WDR3 JazzFest Final Round-Up. Sebastian wrote extensively (twelve pieces here) as blogger-in-residence at the festival in Cologne. Here is his final round-up.
It’s rare for not just the artistic programming of a festival but also the broadcasting to be in the same organization. The BBC Proms provide one example. The first WDR3 JazzFest, held in Cologne from January 31st and February 3rd, is another.
There is, of course, a difference in scale. The Proms run over two months and are steeped in their own history and traditions, and have separate management teams within the same organization to run the live events and the broadcasting. But that difference was what made the opportunity to witness the new WDR3 Jazzfest at close quarters quite so interesting. What I was able to see was what happens in a festival where – without traditions and expectations – the reins of both the programming and the broadcasting are in the same hands.
WDR3’s clever programming choices had brought a varied selection of bands to Cologne, representing the current, hugely diverse local and international jazz scene. The festival became a demonstration of quite how alive with interest and possibilities the scene across Europe is. The WDR team were also able to draw attention to the particular strengths of this region of Germany. There was huge variety, from the largest and loudest ensembles down to the calm of a more intimate scale, from augmented amplified big bands right down to two concerts by solo performers.
This was a first time the festival had been produced, and one had the sense of an organization willing to learn through experiment. In the context of jazz broadcasting internationally, the extent of WDR’s commitment relative to other broadcasters shows a station not ashamed to take a lead and try out new things. As an experiment, it should be judged a success.
I wrote a piece in the WDR blog about how the festival found a good mixture of supporting – and celebrating – the local scene while simultaneously being open to the trends in international jazz.
The broadcast schedule relayed the festival’s live events. That integration worked well, and in two ways. It allowed the radio audience to feel connected to the live event. And for those present in the hall – musicians and audience alike – there was an heightened sense of immediacy.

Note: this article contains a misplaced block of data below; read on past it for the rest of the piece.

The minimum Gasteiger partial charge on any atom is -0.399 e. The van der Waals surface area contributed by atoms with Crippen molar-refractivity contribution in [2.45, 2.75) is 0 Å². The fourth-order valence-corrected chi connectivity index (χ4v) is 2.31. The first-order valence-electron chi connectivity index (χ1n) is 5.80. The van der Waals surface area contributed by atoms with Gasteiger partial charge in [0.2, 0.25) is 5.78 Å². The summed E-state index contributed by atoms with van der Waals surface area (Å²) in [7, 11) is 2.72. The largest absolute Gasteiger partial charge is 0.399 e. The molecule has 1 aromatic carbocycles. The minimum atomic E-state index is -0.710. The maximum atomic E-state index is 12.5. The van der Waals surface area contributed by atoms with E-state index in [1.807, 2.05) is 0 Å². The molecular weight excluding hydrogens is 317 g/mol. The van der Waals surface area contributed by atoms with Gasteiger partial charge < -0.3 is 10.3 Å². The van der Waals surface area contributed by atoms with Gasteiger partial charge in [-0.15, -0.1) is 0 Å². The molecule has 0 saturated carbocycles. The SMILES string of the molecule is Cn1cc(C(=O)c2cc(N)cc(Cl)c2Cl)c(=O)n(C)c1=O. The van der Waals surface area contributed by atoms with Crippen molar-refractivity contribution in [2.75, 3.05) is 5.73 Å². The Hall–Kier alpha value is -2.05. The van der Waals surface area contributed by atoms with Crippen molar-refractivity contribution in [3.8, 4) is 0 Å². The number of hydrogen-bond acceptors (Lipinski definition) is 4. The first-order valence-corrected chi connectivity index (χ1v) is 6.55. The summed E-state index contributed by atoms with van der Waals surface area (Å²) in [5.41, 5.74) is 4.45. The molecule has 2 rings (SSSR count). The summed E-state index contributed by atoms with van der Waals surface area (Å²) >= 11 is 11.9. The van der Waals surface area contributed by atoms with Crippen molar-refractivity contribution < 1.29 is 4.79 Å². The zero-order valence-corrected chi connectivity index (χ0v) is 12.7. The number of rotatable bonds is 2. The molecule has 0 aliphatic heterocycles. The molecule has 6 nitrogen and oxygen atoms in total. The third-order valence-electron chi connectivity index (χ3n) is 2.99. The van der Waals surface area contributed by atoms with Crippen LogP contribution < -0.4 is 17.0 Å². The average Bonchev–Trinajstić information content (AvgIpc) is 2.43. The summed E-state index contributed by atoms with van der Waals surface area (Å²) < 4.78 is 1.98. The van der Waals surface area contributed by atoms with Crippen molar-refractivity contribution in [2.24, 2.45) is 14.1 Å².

That sense of immediacy in the room was at its highest at the moments when the live broadcast was cutting in. The schedule had been planned to dip repeatedly into and out of the live programme. To get to that carefree sense of flitting back and forth will have needed a lot of pre-planning. And, from what I witnessed, nobody in this team dropped the ball.
The live moderators – particularly Götz Bühler and Karsten Mützelfeldt clearly enjoyed, and rose to the challenge of dealing simultaneously with the two-way pull of live audience and broadcast audience, switching from talking just to the room to – “And now we’re… live” – having both audiences in at the same time. And to complicate these intersecting manoeuvres, Austrian Radio OR1 was also dipping in and out, and at different times. That responsiveness in the moment felt true to the spirit of jazz.
WDR3 had students from the Cologne International Film School filming. In my case it allows me to catch up on a gig which – stupidly, it turned out – I managed to miss, the Sebastian Sternal Trio (video below). It also enables me now to re-visit the tight interaction of guitarist Dave Fiuczynski and saxophonist Rudresh Mahanthappa (video above) in a fast-moving gig. There is really only so much one can absorb live, and this video portrays well an atmosphere in which artists are free to create.
But the final sentence of Stefan Hentz’s essay in the official programme is what is still going round in my mind, a week after the end of the festival : “Radio and jazz” wrote Hentz, “are [.] made for each other.” The first WDR3 JazzFest, by planning and experimenting, has found new and creative ways to renew the relationship between broadcasting and live music.